BMW Group uses X-ray measurements for vehicle analysis

The BMW Group has introduced computer tomography (CT) into prototype development, production and analysis. The company says that thanks to this technology, the full range of vehicles, from MINI to Rolls-Royce, can now be quality-controlled even in the early stages of development.

Scans are performed by four robots which move around the prototype to produce several thousand cross-sectional images. These are then used for detailed examinations of innovations, new materials and bonding technologies.

BMW says that until now, vehicles have had to be dismantled for analysis, but CT allows checks to be carried out with the vehicle completely intact. The new X-ray system is based in the BMW Group Pilot Plant in the Research & Innovation Centre (FIZ) in Munich, at the intersection between Development and Production.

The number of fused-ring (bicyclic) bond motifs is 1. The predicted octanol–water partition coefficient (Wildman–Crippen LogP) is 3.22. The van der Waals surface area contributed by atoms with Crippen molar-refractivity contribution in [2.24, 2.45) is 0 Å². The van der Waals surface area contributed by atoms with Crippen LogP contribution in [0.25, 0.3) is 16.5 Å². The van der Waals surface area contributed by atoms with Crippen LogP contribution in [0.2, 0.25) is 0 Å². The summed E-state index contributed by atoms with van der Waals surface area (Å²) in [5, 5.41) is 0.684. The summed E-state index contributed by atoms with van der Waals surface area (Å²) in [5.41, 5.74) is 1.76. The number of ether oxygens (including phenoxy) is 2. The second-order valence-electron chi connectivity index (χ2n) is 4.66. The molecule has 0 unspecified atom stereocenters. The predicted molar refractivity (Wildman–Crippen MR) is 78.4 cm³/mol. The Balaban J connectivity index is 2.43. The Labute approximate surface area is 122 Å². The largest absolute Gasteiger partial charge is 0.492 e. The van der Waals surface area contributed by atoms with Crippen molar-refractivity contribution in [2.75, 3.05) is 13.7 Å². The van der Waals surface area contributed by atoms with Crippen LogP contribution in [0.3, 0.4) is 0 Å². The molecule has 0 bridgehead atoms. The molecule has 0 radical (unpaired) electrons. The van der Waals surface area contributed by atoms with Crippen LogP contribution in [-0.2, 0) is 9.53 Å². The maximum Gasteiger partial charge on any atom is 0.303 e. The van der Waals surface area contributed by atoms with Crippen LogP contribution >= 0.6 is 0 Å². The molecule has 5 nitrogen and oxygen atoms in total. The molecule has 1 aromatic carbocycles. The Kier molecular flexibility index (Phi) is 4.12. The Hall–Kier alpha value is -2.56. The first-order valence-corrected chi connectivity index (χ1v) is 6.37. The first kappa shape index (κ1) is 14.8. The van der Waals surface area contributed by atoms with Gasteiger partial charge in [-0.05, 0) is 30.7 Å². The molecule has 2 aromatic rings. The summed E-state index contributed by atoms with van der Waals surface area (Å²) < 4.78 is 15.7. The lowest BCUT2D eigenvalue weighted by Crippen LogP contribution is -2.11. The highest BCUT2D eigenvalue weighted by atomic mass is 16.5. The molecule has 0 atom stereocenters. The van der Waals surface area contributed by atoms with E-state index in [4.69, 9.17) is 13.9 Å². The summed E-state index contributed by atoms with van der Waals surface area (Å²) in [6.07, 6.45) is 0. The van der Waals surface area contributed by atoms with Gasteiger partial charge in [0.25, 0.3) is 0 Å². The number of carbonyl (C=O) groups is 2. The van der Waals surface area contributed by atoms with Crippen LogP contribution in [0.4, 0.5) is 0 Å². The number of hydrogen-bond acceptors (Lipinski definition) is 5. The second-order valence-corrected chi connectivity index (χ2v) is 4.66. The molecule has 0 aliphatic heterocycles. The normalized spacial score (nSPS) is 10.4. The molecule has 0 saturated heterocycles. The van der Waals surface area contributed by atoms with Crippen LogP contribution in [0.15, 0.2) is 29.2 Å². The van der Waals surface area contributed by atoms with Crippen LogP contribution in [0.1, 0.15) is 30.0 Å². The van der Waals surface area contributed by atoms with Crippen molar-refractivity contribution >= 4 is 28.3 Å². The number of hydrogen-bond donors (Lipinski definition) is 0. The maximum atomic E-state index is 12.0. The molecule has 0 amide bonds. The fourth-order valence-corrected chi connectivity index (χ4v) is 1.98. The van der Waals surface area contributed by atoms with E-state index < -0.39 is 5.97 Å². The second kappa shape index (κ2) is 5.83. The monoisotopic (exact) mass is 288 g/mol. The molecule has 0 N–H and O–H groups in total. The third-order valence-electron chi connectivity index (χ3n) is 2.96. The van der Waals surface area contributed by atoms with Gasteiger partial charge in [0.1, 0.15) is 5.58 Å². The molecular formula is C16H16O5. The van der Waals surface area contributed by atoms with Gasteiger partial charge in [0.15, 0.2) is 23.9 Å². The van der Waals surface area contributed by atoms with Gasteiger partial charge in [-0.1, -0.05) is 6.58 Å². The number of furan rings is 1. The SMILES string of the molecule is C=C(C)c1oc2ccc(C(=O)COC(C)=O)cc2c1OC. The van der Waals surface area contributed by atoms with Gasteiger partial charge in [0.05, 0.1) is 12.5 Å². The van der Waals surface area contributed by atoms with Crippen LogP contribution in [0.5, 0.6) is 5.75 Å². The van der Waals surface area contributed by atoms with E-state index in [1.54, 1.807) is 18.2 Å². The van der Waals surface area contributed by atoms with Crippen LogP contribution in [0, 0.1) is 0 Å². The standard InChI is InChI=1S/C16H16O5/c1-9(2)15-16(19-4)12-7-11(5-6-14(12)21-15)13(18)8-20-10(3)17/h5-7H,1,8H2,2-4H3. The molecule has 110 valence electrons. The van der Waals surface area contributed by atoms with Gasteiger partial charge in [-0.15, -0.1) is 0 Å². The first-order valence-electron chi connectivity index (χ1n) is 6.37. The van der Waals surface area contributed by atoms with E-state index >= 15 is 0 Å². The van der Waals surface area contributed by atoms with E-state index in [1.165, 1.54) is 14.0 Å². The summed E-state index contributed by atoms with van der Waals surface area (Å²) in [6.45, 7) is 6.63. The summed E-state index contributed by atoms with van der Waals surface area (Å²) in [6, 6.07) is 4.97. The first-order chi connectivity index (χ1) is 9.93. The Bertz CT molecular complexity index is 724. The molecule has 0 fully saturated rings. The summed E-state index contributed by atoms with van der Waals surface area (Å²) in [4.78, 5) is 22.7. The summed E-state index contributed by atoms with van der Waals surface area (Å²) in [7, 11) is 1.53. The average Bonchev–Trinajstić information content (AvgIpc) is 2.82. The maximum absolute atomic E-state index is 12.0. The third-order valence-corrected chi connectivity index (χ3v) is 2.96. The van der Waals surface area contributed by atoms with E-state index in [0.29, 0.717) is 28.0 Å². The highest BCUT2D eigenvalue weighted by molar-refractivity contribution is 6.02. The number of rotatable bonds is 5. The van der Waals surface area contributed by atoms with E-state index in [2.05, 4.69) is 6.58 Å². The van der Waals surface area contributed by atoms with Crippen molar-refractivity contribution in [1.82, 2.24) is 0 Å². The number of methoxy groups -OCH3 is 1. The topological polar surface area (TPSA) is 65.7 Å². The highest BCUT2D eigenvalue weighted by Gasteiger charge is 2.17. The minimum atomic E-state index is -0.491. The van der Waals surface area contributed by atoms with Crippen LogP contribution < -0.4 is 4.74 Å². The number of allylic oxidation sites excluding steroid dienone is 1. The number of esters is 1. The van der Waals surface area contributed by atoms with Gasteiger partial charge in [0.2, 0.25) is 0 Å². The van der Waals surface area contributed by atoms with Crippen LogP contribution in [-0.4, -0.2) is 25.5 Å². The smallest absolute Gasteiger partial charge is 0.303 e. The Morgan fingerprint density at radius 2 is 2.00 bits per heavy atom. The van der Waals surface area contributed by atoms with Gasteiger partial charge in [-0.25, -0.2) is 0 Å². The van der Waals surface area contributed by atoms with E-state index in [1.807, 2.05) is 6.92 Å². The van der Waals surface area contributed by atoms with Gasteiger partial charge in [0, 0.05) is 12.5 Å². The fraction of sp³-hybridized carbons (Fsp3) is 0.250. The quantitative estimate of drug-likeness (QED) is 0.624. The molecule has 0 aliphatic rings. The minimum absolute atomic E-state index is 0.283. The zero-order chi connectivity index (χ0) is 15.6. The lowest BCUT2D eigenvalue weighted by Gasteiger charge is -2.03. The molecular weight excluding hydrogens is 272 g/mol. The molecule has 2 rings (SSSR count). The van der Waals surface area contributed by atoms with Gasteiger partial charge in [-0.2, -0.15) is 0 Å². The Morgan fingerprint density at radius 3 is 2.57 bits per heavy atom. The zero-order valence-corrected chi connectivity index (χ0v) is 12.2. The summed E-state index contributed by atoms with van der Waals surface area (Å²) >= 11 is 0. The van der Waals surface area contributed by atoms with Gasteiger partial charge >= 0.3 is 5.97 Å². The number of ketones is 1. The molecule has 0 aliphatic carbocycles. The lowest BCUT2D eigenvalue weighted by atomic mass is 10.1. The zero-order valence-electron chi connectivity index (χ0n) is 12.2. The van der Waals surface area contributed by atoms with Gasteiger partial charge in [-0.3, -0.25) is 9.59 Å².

This degree of detail, BMW says, is required for a range of reasons – to check welds and punch screw connections, and to verify body condition before and after painting, where extreme temperatures can affect adhesive bonds. Findings from the scan are then used as a basis for making targeted modifications to series production.

The four coordinated robots work in pairs and send X-rays through the vehicle across to their counterparts. The data they collect is then put through a specially developed computer program that calculates a multi-layered, three-dimensional image. This forms the basis for a detailed analysis of the internal workings of the vehicle, offering information on objects as small as the width of a human hair.

Engineers are currently carrying out research to establish how far Artificial Intelligence might be used to evaluate findings. By processing large amounts of data, the software can learn the many different patterns that occur, link individual items of data, and gradually evaluate findings automatically.

Source: Motor Trader Aug Edition

9 Aug 2018